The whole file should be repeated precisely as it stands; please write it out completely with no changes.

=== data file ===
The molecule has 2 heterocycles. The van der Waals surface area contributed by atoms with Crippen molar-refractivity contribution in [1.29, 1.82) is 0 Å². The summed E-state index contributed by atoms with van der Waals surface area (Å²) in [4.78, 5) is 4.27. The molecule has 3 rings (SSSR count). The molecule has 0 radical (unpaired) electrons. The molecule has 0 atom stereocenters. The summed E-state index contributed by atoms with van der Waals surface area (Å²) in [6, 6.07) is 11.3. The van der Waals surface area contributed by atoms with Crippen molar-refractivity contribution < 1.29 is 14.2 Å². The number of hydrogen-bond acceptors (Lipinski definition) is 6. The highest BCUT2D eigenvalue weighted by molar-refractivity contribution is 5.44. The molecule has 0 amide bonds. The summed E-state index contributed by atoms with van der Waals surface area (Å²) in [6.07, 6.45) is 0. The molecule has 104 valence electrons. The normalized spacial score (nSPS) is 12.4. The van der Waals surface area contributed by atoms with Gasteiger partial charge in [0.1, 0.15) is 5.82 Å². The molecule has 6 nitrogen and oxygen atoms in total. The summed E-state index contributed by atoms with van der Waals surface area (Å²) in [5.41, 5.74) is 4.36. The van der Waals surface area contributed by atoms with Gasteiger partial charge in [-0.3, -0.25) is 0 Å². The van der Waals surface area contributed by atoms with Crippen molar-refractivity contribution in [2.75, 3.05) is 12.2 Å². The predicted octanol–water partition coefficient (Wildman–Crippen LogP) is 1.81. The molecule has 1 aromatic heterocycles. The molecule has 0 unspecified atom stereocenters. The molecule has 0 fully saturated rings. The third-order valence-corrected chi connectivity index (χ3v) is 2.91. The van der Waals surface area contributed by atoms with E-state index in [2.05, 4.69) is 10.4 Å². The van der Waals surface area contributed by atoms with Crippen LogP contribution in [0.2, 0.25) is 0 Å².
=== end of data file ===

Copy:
The molecule has 2 heterocycles. The van der Waals surface area contributed by atoms with Crippen molar-refractivity contribution in [1.29, 1.82) is 0 Å². The summed E-state index contributed by atoms with van der Waals surface area (Å²) in [4.78, 5) is 4.27. The molecule has 3 rings (SSSR count). The molecule has 0 radical (unpaired) electrons. The molecule has 0 atom stereocenters. The summed E-state index contributed by atoms with van der Waals surface area (Å²) in [6, 6.07) is 11.3. The van der Waals surface area contributed by atoms with Crippen molar-refractivity contribution < 1.29 is 14.2 Å². The number of hydrogen-bond acceptors (Lipinski definition) is 6. The highest BCUT2D eigenvalue weighted by molar-refractivity contribution is 5.44. The molecule has 0 amide bonds. The summed E-state index contributed by atoms with van der Waals surface area (Å²) in [6.07, 6.45) is 0. The molecule has 104 valence electrons. The normalized spacial score (nSPS) is 12.4. The van der Waals surface area contributed by atoms with Gasteiger partial charge in [0.1, 0.15) is 5.82 Å². The molecule has 6 nitrogen and oxygen atoms in total. The summed E-state index contributed by atoms with van der Waals surface area (Å²) in [5.41, 5.74) is 4.36. The van der Waals surface area contributed by atoms with Gasteiger partial charge in [-0.3, -0.25) is 0 Å². The van der Waals surface area contributed by atoms with Crippen molar-refractivity contribution in [2.75, 3.05) is 12.2 Å². The predicted octanol–water partition coefficient (Wildman–Crippen LogP) is 1.81. The molecule has 1 aromatic heterocycles. The molecule has 0 unspecified atom stereocenters. The molecule has 0 fully saturated rings. The third-order valence-corrected chi connectivity index (χ3v) is 2.91. The van der Waals surface area contributed by atoms with E-state index in [2.05, 4.69) is 10.4 Å². The van der Waals surface area contributed by atoms with Crippen LogP contribution in [0.2, 0.25) is 0 Å².